Man who shot ex-Saints star Will Smith receives 25-year prison sentence for manslaughter

NEW ORLEANS (AP) — The man who fatally shot retired NFL star Will Smith during a confrontation following a car crash in 2016 received a 25-year prison sentence Thursday in a New Orleans courtroom.

It was the second time Cardell Hayes, 36, had faced sentencing in Smith’s death. He was convicted of manslaughter in December 2016 and later sentenced to 25 years. But the jury vote had been 10-2 and the conviction was later tossed after the U.S. Supreme Court outlawed such non-unanimous verdicts. After a new trial, Hayes was convicted by a unanimous jury in January.

In handing down the sentence, Judge Camille Buras acknowledged the strong support Hayes received from friends and family. But she noted that both Hayes and a companion were armed when they exited Hayes’ car after the crash, and that Smith was unarmed.

Smith was shot eight times — seven times in the back — during the confrontation with Hayes that happened after Hayes’ SUV struck the rear of Smith’s vehicle.

Smith’s daughter Lisa, now a teenager, was among those who spoke in court before the sentencing. She said her mother had to relearn to walk after the shooting and she lamented not having her father around for major life events.

“Mr. Hayes, you ruined my life,” she said. “You took my father away from me.”

In testimony in support of Hayes, his mother, Dawn Mumphrey, expressed sorrow for the loss of Smith. “Our lives are forever changed as well,” she said, her voice shaking. She tearfully looked at the judge. “I ask for your mercy,” she said.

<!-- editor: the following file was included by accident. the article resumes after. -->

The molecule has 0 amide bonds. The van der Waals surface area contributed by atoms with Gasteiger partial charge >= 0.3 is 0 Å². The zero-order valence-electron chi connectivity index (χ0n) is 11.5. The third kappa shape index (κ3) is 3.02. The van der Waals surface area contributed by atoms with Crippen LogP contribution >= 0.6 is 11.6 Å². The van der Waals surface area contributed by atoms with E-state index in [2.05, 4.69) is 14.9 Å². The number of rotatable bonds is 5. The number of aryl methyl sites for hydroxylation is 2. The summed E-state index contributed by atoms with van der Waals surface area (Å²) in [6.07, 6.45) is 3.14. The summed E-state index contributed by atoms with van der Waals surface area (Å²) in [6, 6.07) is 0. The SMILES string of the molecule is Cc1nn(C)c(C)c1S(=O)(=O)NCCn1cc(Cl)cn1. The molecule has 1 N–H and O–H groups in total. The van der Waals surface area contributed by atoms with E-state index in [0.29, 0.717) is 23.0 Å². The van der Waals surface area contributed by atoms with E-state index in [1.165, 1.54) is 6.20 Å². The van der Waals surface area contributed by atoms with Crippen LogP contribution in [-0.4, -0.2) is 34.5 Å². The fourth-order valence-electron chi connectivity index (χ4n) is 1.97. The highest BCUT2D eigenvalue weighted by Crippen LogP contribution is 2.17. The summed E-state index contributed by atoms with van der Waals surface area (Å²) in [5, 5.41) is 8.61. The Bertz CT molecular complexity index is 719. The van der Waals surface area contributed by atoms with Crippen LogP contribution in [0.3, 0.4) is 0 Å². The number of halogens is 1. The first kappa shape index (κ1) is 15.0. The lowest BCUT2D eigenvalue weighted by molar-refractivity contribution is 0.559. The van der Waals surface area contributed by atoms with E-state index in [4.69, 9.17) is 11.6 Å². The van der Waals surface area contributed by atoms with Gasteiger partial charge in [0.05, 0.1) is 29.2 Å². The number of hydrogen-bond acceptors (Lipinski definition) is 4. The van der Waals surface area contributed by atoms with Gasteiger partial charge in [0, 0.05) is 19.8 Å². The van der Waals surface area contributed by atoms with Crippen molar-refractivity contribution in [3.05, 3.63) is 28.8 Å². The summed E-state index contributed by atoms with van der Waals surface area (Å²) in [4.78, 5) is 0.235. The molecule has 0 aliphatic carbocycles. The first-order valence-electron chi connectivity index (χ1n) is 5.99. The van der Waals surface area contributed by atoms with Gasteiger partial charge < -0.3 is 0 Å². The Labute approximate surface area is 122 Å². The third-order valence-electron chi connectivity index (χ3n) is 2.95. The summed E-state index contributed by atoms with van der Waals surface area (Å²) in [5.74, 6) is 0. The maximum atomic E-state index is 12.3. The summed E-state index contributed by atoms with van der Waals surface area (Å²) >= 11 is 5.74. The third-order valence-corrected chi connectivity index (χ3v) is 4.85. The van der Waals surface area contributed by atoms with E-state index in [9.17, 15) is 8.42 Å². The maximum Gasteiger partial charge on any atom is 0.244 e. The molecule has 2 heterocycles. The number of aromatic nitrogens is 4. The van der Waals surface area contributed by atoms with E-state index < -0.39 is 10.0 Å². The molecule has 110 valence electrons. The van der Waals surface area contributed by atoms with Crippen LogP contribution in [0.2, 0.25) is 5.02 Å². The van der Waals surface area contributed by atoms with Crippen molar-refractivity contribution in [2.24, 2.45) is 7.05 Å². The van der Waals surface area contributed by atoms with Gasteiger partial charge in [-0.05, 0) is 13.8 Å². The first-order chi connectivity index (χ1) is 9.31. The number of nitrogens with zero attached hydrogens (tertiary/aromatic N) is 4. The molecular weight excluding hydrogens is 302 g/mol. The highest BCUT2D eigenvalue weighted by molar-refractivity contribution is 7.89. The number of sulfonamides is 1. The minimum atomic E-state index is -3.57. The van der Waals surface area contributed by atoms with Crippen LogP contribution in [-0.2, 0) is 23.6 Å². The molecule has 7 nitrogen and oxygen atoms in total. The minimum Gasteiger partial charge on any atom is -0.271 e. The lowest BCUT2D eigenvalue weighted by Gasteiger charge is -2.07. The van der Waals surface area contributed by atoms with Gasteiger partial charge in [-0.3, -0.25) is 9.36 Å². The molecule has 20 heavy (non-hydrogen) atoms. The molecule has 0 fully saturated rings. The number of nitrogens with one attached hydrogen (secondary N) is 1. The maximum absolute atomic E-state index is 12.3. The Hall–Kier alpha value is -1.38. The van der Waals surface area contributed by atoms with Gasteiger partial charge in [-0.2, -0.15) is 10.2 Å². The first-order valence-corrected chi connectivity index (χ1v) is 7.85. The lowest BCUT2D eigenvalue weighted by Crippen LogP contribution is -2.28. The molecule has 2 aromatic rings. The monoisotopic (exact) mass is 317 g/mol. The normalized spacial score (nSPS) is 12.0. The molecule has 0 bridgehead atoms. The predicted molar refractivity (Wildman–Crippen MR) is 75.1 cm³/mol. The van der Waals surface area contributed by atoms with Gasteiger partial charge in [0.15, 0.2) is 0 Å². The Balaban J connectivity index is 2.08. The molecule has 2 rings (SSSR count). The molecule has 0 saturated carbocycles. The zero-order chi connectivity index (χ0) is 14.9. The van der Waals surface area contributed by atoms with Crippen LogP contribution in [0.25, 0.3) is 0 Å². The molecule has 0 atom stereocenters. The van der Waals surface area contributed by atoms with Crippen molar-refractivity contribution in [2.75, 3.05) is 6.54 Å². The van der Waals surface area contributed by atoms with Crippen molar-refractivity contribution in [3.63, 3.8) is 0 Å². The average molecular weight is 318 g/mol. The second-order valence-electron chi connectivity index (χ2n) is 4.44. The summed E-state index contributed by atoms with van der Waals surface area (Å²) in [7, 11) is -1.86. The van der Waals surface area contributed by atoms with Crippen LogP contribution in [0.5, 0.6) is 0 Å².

Hayes has long said he fired in self-defense. He said he fired only because he believed a drunken and belligerent Smith had retrieved a gun from his SUV. He insisted on the stand that he heard a “pop” before he started shooting and that he did not shoot at Smith’s wife, Racquel, who was hit in the legs.

Evidence showed Smith was intoxicated at the time of the confrontation. But there was no witness or forensic evidence to back up Hayes’ claim that Smith had wielded or fired a weapon. At the January retrial, defense attorney John Fuller did not call Hayes to testify, but insisted prosecutors had failed to prove Hayes didn’t fire in self-defense.

Hayes was released on bond after having served more than four years of the original sentence. He remained free during multiple retrial delays, some due to the COVID-19 pandemic. But he was taken back into custody following the unanimous Jan. 27 verdict and had been awaiting sentencing at the New Orleans jail.

The overturned verdicts from the 2016 jury also included an attempted manslaughter conviction in the wounding of Racquel Smith. Hayes was acquitted of that charge at January’s second trial.

Hayes has already served more than four years in prison, for which he will receive credit. He has also been subject to strict supervision and home confinement. It was not immediately clear whether and how that would count toward his sentence. Buras said she would discuss that with prison officials.

Before Thursday’s sentencing, about two dozen of Hayes’ family and friends formed a circle and prayed in the wide courthouse hallway.

Smith, a 34-year-old father of three, was a defensive leader on the Saints team that lifted spirits in New Orleans after Hurricane Katrina devastated the city in 2005. He helped carry the team to a winning season in 2006 and a Super Bowl victory in 2010. Smith attended Ohio State University and helped the Buckeyes win the 2002 national championship.

Hayes, who owned a tow truck business, once played semi-pro football and is the father of a young son.

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